I had to do a double take this morning when I saw a report that ABC News was going to anchor its news from inside the White House in a special June 24 prime-time push for health care reform.

The network essentially is turning programming over to the Obama Administration. Can you imagine the outcry if FOX News had done something similar during George W. Bush’s presidency?

No matter where you fall on the political spectrum, this is not good news. What’s especially disturbing is the way ABC is excluding dissenting opinions. There have always been charges of media bias, but we are seeing more blatant, shameless examples of one-sided reporting than I can ever remember.

Ad agencies and other organizations that have to work with the news media need to be aware of this disturbing trend, which will only end up further damaging the reputations of places like ABC News.

When a news media outlet is no longer deemed credible or impartial, people begin seeking other sources for their information. Blogs, Twitter and other social media provide alternatives and will, I believe, become increasingly important ways in which people get and disseminate information.

Media outlets that appear to be puppets for the government will become increasingly irrelevant—and will only have themselves to blame.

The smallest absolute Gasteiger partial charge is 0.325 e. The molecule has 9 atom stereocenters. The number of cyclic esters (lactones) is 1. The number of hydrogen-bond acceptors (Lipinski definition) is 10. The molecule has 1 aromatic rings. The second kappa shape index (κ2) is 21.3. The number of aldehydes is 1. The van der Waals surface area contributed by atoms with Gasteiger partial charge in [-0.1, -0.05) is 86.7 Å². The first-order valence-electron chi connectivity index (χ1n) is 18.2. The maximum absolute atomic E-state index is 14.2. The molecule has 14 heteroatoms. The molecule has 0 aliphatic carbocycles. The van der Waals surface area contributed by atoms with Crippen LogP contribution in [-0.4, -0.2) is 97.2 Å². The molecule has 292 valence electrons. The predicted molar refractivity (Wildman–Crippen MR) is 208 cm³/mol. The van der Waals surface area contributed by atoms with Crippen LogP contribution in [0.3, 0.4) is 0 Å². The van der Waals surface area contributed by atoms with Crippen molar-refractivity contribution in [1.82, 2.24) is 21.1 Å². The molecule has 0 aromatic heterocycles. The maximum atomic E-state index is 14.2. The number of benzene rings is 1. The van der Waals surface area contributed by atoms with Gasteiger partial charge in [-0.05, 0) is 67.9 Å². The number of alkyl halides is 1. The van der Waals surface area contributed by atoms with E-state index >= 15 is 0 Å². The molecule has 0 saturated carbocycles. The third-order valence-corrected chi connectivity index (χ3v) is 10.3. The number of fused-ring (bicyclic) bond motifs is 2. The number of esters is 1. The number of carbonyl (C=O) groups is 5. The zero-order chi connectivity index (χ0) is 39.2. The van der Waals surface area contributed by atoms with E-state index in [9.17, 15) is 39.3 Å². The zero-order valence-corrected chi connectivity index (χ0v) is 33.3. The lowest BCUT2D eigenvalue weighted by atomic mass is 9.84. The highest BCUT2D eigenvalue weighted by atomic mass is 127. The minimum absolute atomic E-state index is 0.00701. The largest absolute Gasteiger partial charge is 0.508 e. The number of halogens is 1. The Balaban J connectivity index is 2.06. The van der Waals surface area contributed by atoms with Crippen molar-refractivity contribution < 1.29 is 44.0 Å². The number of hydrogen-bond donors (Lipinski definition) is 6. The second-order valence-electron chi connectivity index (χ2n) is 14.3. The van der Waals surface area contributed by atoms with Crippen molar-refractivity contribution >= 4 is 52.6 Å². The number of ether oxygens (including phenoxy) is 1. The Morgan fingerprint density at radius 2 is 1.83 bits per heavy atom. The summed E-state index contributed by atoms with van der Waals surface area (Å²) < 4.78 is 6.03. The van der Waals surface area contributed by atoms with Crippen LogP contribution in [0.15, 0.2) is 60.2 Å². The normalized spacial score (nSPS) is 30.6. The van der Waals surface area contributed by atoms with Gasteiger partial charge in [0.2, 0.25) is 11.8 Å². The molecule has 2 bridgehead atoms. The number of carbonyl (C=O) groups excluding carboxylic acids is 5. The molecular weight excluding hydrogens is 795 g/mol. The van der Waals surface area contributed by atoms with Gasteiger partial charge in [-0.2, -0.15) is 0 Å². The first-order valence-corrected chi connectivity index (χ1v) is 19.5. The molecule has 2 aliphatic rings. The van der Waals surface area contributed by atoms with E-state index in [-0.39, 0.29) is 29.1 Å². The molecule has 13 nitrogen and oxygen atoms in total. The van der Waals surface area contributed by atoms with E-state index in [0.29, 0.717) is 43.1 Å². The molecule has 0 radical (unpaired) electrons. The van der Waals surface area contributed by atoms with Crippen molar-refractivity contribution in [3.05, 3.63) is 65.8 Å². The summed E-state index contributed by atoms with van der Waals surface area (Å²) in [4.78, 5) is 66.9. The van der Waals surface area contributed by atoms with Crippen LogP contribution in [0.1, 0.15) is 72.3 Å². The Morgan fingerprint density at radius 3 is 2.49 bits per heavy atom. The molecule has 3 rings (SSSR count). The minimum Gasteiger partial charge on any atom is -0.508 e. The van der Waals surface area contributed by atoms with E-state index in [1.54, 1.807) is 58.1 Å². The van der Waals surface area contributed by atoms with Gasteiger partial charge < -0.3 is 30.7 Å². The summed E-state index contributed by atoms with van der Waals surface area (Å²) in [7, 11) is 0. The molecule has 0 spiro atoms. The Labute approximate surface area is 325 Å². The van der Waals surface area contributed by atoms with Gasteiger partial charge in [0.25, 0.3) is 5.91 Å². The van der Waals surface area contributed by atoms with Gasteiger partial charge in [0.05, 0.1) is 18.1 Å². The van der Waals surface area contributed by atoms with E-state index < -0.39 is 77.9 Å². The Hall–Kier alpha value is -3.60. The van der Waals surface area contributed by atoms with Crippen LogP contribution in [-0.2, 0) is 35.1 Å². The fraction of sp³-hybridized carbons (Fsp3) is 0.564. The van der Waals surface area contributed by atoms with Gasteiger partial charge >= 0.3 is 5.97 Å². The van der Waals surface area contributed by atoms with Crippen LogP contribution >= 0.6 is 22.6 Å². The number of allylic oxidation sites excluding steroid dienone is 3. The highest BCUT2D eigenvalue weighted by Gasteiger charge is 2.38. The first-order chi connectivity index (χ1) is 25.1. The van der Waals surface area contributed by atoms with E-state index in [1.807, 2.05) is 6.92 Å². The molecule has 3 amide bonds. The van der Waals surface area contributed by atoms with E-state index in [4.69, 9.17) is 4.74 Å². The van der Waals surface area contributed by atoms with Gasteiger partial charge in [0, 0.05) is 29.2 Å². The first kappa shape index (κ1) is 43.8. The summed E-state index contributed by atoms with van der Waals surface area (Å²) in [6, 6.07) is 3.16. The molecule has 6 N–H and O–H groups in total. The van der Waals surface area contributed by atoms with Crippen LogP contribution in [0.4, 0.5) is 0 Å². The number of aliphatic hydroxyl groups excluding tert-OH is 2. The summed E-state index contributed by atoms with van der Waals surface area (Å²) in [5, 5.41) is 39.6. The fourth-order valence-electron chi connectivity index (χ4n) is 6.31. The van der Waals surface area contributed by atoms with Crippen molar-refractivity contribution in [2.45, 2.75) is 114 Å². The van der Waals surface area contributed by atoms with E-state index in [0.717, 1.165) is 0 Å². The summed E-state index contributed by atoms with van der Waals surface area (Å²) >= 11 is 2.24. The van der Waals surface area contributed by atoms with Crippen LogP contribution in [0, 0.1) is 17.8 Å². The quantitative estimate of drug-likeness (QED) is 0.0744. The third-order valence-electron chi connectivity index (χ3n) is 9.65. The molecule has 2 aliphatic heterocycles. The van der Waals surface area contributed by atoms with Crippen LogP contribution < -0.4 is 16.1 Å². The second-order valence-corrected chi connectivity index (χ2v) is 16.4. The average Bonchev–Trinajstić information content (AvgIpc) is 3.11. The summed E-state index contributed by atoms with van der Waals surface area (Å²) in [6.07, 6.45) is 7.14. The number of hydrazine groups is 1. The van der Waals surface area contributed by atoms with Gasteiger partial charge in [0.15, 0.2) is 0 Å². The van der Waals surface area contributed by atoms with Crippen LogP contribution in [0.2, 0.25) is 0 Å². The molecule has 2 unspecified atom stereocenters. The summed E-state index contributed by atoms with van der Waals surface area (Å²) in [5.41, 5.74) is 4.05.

Don Beehler provides public relations consulting services to small- and medium-sized advertising agencies and businesses.

Ad Agencies Beware of News Media Bias

Amateur night was on full display last week when CNN reporter Susan Roesgen, covering a tea party in Chicago, berated participants as anti-government and anti-CNN right-wing extremists. Hey, Susan, have you ever heard of the First Amendment? As unprofessional and biased as her reporting was, the most disturbing aspect to me was that she was so clearly threatened by people expressing another point of view contrary to the one she holds. So much for diversity and tolerance.

Sadly, there were many other examples of coverage on networks that was crude, demeaning and condescending. No wonder much of the news media continues to lose credibility – for a number of reporters, there’s no longer even a pretense of objectivity. Whatever happened to the days when the news media simply reported the news?  To its credit, FOX News provided fair and appropriate coverage.

My wife and I attended the tea party in Franklin, Tennessee, which police estimated drew more than a thousand people. As with other tea parties across the nation, the participants were orderly Americans expressing a legitimate point of view and using their constitutional rights to peacefully assemble and protest out-of-control government spending and expansion. Contrast the behavior at U.S. tea parties with the destructive mob in London during the recent G20 meeting.

Reporters like Susan who are threatened by free speech and so biased that they can’t cover an event without having an emotional meltdown really don’t belong in the news business. Serving as minister of propaganda for dictators such as Hugo Chavez or Fidel Castro likely would be more within their comfort zones.

Don Beehler provides public relations consulting services to small- and medium-sized advertising agencies and businesses.